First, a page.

The manuscript is tweaked. The final new scenes have been added. Holland Bay is ready to return to the agent.
Before you sub it, proof it. (And I’m sure there are a few short story editors seeing this and saying, “When the hell has Winter ever proofed his work?”) The last thing you want to do is send in a manuscript with an ungodly amount of typos in it. And there will be typos. You can’t get them all. Maybe a copy editor or the poor intern stuck proofreading the final edit can get them all. My TBR stack says no, they don’t always get them.
A funny thing happened on the way to this latest final draft. (It’s not really final until it’s published.) I’m actually making more corrections to scenes she’s already looked at than the new ones. It’s not absolute. The new scenes have missing words in places or lines where I typed too fast and scrambled the word order. Those are typical early draft errors. But things like word choices in the older scenes are cropping up. Referring to something as “it” instead of “he,” “she,” or the dreaded singular third-person “they.” (Actually, my agent won’t accept them. “Dick,” being independent, can use it all he wants.) It’s not a bad thing, but it strikes me as odd that I’m proofing scenes I’d already written and vetted before I began this latest round of revisions.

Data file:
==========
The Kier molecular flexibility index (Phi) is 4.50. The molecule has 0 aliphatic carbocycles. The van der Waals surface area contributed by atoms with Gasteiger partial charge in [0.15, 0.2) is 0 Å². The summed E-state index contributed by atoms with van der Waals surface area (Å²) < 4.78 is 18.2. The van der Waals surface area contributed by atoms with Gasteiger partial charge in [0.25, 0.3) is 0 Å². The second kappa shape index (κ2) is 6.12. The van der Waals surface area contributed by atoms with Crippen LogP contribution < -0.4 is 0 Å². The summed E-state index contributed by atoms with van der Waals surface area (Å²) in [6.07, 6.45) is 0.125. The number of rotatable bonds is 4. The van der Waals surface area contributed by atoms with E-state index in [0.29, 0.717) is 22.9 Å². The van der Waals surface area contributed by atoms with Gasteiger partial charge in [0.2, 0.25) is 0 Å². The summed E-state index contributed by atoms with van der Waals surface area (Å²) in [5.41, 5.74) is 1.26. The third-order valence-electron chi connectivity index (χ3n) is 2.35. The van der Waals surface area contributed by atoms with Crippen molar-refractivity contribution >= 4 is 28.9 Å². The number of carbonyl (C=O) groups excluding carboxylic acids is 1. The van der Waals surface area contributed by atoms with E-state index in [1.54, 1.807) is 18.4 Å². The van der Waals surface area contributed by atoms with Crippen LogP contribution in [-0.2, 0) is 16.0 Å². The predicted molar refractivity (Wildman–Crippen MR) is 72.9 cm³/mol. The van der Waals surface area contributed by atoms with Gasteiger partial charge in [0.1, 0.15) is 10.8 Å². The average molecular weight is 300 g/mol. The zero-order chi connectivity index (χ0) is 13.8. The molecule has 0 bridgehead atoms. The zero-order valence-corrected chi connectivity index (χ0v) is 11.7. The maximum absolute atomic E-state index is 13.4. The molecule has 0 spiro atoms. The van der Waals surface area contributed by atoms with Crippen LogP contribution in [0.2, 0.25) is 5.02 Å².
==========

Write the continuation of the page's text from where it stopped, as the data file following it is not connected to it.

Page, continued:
Some time before this weekend, I will send Holland Bay back to my agent. If she likes it, you’ll know who she is soon enough. If she doesn’t…
Gypsy’s Kiss might not be my last independent release.